Finding Adventure Everywhere.

Book Review for “Three Words for Goodbye” by Heather Webb & Hazel Gaynor.

Summary: New York, 1937: When estranged sisters Clara and Madeleine Sommers learn their grandmother is dying, they agree to fulfill her last wish: to travel across Europe—together. They are to deliver three letters, in which Violet will say goodbye to those she hasn’t seen since traveling to Europe forty years earlier; a journey inspired by famed reporter, Nellie Bly. Clara, ever-dutiful, sees the trip as an inconvenient detour before her wedding to millionaire Charles Hancock, but it’s also a chance to embrace her love of art. Budding journalist Madeleine relishes the opportunity to develop her ambitions to report on the growing threat of Hitler’s Nazi party and Mussolini’s control in Italy. Constantly at odds with each other as they explore the luxurious Queen Mary, the Orient Express, and the sights of Paris and Venice, Clara and Madeleine wonder if they can fulfill Violet’s wish, until a shocking truth about their family brings them closer together. But as they reach Vienna to deliver the final letter, old grudges threaten their reconciliation again. As political tensions rise, and Europe feels increasingly volatile, the pair are glad to head home on the Hindenburg, where fate will play its hand in the final stage of their journey.”

Age: Adult; Genres: Literary, Women, Fiction; Settings: Historical; New York, Paris, Venice, Vienna; Other Categories: Novel, Coming-of-Age, Family Saga.

Three Words for Goodbye

When a novel opens with the authors telling us that our protagonists will be involved with a major historic event, it almost guarantees that you’re not going rest until you get to that bit! I mean, seriously, tell me that these two women are going to Europe, in 1937, and are going to be on that tragic flight of the Hindenburg for their return journey, and I’m hooked. (Can you blame me? One of the finest historical fiction books I ever read was “Flight of Dreams” by Ariel Lawhon, which is a fictional account of the flight of the Hindenburg.) Obviously, I was going to request this ARC no matter what it was about, because this is the fourth book written by the team of Heath Webb and Hazel Gaynor, and I’ve been hooked on their collaboration since the start (I was already a fan of Webb’s work, and I’ve since become a fan of Gaynor’s as well – but I’ve yet to get to most of her back-list).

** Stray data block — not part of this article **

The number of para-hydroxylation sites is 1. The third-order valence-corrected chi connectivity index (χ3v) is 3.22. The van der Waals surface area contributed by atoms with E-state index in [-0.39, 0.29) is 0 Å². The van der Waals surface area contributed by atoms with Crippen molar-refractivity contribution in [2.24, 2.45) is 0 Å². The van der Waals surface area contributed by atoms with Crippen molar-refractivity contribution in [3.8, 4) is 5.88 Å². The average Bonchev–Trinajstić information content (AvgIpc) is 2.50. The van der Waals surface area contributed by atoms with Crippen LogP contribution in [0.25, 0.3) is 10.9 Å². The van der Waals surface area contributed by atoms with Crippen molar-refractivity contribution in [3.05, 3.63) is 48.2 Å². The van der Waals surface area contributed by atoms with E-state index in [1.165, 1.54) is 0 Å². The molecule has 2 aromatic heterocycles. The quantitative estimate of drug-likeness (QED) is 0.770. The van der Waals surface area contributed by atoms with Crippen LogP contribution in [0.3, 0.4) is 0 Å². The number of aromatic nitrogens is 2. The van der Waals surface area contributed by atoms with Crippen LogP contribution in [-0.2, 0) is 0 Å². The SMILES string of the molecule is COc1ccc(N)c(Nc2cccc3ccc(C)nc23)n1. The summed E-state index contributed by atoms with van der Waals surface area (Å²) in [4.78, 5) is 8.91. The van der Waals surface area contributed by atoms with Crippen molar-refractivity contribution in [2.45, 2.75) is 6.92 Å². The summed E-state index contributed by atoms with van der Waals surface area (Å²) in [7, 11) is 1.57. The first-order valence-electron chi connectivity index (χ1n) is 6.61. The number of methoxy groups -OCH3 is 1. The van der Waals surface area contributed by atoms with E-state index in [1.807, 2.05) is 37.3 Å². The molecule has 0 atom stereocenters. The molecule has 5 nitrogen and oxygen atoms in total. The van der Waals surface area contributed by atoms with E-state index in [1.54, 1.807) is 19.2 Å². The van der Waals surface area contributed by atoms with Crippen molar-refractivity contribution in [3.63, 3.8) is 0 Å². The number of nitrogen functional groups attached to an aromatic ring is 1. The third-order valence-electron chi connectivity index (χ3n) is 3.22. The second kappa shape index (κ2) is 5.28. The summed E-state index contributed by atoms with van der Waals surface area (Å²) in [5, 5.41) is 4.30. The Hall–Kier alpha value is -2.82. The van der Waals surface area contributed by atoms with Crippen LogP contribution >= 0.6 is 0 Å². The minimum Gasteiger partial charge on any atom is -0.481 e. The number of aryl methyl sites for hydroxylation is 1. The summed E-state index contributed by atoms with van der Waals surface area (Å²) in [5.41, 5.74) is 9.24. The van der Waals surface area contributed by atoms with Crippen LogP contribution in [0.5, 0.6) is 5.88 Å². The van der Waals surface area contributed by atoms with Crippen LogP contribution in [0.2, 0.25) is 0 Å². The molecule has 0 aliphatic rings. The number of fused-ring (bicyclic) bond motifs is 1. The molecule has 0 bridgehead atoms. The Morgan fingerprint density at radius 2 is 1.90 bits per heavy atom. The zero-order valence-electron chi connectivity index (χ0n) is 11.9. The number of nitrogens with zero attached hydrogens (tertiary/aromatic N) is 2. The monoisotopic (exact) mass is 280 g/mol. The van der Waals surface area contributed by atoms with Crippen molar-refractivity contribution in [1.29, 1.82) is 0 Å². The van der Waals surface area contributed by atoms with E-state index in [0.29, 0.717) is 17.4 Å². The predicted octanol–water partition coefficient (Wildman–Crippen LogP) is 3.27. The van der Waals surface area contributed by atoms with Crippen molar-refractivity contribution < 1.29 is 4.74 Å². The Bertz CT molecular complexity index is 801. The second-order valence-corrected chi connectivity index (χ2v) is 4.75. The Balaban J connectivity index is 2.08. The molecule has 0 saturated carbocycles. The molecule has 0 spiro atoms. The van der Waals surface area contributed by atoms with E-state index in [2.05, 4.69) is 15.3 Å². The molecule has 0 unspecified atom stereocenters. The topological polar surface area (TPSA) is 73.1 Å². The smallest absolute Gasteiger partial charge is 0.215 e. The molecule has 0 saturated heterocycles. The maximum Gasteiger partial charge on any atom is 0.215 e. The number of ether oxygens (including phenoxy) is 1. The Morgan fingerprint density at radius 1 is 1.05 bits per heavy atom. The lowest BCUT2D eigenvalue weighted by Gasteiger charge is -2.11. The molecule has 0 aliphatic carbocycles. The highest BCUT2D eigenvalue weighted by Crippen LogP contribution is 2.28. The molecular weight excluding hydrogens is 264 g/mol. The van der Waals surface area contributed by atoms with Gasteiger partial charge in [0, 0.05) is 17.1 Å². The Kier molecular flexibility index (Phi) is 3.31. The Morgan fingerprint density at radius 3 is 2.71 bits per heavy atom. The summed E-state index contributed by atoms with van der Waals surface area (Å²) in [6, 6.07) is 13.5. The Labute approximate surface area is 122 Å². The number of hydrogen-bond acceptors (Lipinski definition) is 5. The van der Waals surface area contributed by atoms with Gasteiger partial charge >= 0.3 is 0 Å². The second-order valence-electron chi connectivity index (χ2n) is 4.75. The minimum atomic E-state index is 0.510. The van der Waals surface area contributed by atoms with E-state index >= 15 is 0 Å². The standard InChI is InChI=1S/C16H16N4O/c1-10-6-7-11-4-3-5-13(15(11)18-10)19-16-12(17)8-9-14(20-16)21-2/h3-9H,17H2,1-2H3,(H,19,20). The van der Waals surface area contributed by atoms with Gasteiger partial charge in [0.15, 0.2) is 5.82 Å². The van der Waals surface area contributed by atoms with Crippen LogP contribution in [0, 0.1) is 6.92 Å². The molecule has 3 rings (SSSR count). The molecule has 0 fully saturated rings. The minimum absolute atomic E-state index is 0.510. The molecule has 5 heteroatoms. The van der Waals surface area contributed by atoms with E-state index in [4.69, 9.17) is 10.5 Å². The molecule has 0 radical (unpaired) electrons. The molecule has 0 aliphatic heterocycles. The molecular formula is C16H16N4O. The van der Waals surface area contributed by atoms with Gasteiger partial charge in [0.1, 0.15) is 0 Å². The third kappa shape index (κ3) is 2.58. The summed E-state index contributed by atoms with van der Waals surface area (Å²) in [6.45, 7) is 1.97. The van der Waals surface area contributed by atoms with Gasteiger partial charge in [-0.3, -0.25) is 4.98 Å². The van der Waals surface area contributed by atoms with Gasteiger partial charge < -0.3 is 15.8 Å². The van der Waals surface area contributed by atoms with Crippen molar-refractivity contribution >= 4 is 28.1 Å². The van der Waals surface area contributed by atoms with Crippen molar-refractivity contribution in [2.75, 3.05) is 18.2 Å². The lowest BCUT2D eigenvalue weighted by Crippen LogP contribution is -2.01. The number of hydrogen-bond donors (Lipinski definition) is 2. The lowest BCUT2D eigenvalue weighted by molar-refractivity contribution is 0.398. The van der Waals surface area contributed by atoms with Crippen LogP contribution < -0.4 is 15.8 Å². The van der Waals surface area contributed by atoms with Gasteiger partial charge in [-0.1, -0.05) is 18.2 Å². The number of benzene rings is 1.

I am very pleased to say that this book is probably their best yet. Mind you, there were a few things that kept me from giving this a full 5/5 stars, but I’m sure that they won’t bother most other readers. I think the one thing that I was hoping for that I didn’t get was more of the Hindenburg flight. I’m guessing that when it came to writing that part, H-Team (as I call them), the virus was getting to them, and with a deadline looming, that bit seemed a bit rushed. I also felt that this spilled over to the ending in general, even though I didn’t mind one romantic relationship being left a bit in the air. In fact, that made much more sense than having two “happily ever after” conclusions for both sisters. (As my regular readers know, I appreciate a realistic ending to a book, and I don’t need to be spoon fed an overview of how the characters’ lives turned out after the last page. That’s what I have an imagination for!) Also, I’m not totally sure we needed all of the Nellie Bly references, but they didn’t really detract all that much from the narrative.